Japan's seizure of Manchuria in September 1931 and the fighting between Japanese and Chinese forces around Shanghai in February 1932 enlivened the Asiatic Fleet's duty at this juncture, but Tracy's activities were limited to keeping a watchful eye on American interests. Later in the year, the destroyer received orders assigning her once again to the Battle Force, and she left the Asiatic Fleet for the last time.
Tracy took part in maneuvers and exercises in the Pacific and off the west coast before being reclassified as a destroyer minelayer and redesignated DM-19 on 30 June 1937. Tracy was then assigned to Mine Division 1 and operated out of Pearl Harbor with the Battle Force.
World War II
In late 1941, her division entered the navy yard at Pearl Harbor for overhaul. On 7 December 1941, Tracy lay at berth 15 of the yard with her machinery, boilers, and guns dismantled. Most of her complement were living in the receiving barracks ashore, and only a skeleton crew was on board. As Japanese planes swept overhead, Tracy's crew boarded their ship and sought to find ways to fight back.
Some sailors went to Cummings and helped to man her guns, while others boarded Pennsylvania and assisted in operating the battleship's antiaircraft batteries. Meanwhile, back on board Tracy, the remaining sailors, after assembling three .30-caliber Lewis guns and two .50-caliber Brownings, did their best to drive off the attackers. When the raid ended, a party of 10 men from the destroyer minesweeper assisted in fighting the fires raging on board California.
Following the interrupted overhaul at the navy yard, Tracy went to sea to commence wartime operations. On 31 March 1942, she assisted in laying a minefield near French Frigate Shoals before returning to Pearl Harbor and conducting local operations. She then headed for Suva, in the Fiji Islands, on 23 July. Seven days later, in company with Breese and Gamble, Tracy arrived at Suva before proceeding from there to Espiritu Santo.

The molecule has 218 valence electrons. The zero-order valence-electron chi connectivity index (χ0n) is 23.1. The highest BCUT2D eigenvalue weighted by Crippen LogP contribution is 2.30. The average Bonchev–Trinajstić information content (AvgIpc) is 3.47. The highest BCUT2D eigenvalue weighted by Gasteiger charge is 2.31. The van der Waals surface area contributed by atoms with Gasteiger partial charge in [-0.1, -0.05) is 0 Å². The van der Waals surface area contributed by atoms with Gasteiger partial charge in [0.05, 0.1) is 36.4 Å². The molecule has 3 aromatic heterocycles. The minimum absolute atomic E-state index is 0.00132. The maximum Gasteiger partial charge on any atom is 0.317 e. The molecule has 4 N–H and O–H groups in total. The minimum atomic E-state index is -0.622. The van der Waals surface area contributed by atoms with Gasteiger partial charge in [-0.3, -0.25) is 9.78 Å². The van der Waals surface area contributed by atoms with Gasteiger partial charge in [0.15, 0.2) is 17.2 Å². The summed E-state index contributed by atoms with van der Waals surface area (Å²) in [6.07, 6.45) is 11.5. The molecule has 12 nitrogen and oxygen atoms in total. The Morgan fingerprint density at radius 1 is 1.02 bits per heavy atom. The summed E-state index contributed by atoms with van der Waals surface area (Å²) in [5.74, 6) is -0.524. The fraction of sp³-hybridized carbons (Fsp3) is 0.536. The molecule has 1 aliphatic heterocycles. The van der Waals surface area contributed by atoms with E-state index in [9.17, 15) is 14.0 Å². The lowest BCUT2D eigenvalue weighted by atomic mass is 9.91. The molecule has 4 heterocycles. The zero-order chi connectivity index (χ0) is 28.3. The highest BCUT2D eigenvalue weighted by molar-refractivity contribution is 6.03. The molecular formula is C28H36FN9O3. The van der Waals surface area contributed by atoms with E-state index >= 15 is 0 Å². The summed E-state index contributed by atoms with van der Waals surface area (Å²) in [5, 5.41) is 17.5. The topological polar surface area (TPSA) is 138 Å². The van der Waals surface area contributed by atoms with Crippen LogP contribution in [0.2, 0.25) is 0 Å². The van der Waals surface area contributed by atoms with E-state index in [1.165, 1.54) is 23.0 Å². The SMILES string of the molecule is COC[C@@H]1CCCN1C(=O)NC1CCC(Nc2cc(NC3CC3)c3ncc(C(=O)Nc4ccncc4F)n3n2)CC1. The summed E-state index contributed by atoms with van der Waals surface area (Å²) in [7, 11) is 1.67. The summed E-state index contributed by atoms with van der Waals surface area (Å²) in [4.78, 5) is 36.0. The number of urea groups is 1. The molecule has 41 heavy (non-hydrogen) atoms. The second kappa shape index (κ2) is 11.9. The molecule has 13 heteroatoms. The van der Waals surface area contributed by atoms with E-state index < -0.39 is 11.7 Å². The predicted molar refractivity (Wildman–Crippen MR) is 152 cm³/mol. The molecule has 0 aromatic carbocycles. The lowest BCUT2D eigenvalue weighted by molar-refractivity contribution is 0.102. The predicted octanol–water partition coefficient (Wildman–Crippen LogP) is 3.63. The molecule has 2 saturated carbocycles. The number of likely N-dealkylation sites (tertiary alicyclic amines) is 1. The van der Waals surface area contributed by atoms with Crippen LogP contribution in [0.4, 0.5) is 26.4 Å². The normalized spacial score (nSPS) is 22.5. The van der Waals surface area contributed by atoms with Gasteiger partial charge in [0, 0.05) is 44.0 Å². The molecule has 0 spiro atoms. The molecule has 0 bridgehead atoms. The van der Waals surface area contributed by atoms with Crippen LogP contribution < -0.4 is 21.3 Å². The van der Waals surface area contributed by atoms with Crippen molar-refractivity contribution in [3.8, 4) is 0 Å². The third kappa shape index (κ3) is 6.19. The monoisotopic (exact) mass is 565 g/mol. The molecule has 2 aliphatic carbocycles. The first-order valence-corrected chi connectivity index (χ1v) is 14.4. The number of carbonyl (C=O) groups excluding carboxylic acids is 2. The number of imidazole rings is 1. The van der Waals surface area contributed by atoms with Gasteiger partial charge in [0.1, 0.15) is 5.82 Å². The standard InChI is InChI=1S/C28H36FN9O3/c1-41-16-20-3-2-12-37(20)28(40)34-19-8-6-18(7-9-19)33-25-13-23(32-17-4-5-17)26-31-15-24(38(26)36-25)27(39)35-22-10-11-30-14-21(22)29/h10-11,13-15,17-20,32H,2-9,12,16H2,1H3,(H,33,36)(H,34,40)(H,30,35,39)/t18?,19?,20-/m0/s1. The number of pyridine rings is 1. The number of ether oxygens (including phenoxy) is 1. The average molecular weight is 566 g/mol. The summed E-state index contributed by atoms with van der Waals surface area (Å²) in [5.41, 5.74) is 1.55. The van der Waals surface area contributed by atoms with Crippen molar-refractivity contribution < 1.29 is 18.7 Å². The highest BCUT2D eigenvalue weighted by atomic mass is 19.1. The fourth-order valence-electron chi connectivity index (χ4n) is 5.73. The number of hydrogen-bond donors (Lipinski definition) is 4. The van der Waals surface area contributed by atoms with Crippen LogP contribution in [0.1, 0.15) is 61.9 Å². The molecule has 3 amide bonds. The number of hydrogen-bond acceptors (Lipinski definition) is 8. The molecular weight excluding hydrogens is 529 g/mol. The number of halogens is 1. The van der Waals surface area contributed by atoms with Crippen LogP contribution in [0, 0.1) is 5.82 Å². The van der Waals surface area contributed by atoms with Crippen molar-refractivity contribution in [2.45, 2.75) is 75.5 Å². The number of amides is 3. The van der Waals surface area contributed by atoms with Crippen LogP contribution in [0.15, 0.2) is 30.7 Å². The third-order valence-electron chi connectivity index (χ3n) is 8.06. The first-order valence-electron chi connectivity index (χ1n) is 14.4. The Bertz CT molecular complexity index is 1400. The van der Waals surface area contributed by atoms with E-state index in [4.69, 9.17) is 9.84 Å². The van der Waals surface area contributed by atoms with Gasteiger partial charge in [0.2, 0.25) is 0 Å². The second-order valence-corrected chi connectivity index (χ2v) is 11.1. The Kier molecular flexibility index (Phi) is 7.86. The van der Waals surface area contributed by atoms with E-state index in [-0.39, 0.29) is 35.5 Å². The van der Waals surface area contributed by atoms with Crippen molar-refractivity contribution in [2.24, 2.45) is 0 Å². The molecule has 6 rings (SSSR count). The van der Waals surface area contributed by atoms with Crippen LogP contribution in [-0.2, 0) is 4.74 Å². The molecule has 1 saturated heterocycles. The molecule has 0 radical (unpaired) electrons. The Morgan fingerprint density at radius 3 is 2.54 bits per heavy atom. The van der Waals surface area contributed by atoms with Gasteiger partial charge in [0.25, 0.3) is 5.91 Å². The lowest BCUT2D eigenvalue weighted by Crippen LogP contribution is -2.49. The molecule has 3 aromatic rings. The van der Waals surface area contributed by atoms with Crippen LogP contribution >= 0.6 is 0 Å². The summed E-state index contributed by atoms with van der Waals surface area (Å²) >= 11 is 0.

At bases in the Southwest Pacific, American forces prepared for their first amphibious assault of the war, the Solomon Islands. Tracy, in Task Force (TF) 62, arrived off the beaches of Guadalcanal on 7 August, as the guns of US cruisers and destroyers conducted a shore bombardment. She took part in the hard fought campaign for the islands, engaged in the unglamorous but vital tasks of escort duty and antisubmarine patrol. She operated between Espiritu Santo and the battle zones through the summer and fall of 1942 before returning to Pearl Harbor in December for a brief refit. On 18 December, she set out for New Caledonia, escorting a west-bound convoy, and arrived with her charges at Nouméa on 2 January 1943.
Designated a unit in TF 66, she operated out of Nouméa and Nadi, on occasion engaged in laying minefields around the American and Allied bases. She also delivered much-needed gasoline to Henderson Field, on Guadalcanal, for the aircraft of the Cactus Air Force.
By late January 1943, the Japanese had decided to abandon Guadalcanal and had begun to evacuate as many men as possible. Increased Japanese surface activity, and corresponding air cover, tipped off the Americans that major Japanese troop movements were taking place, and orders went out to try to derail the Tokyo Express by any means possible including mines, PT-boats, and air strikes.
On 1 February 1943, a large force of Japanese destroyers was sighted heading for "Ironbottom Sound." Tracy, as task group leader, led Montgomery and Preble in laying a field of 300 mines between Doma Reef and Cape Esperance. That night, Makigumo struck one of these mines and was damaged so badly that she was scuttled. Nevertheless, the Japanese managed to extricate their garrison from Guadalcanal.
Following this action, Tracy rejoined TF 62 for escort duty and touched at Nouméa, Tulagi, and Efate before heading for Hawaii on 19 April. She reached Pearl Harbor on 1 May and, 11 days later, headed toward San Francisco, California for a much needed overhaul at Mare Island.
After refitting, Tracy departed San Francisco on 22 May and spent the next few months engaged in "milk run" convoys between the Hawaiian Islands and the west coast. On 10 August, she departed Pearl Harbor and steamed to Samoa, from there setting her course toward Espiritu Santo and the South Pacific.
At the end of November 1943, Tracy led a division of minelayers in placing an offensive minefield near Bougainville in preparations for the landings there.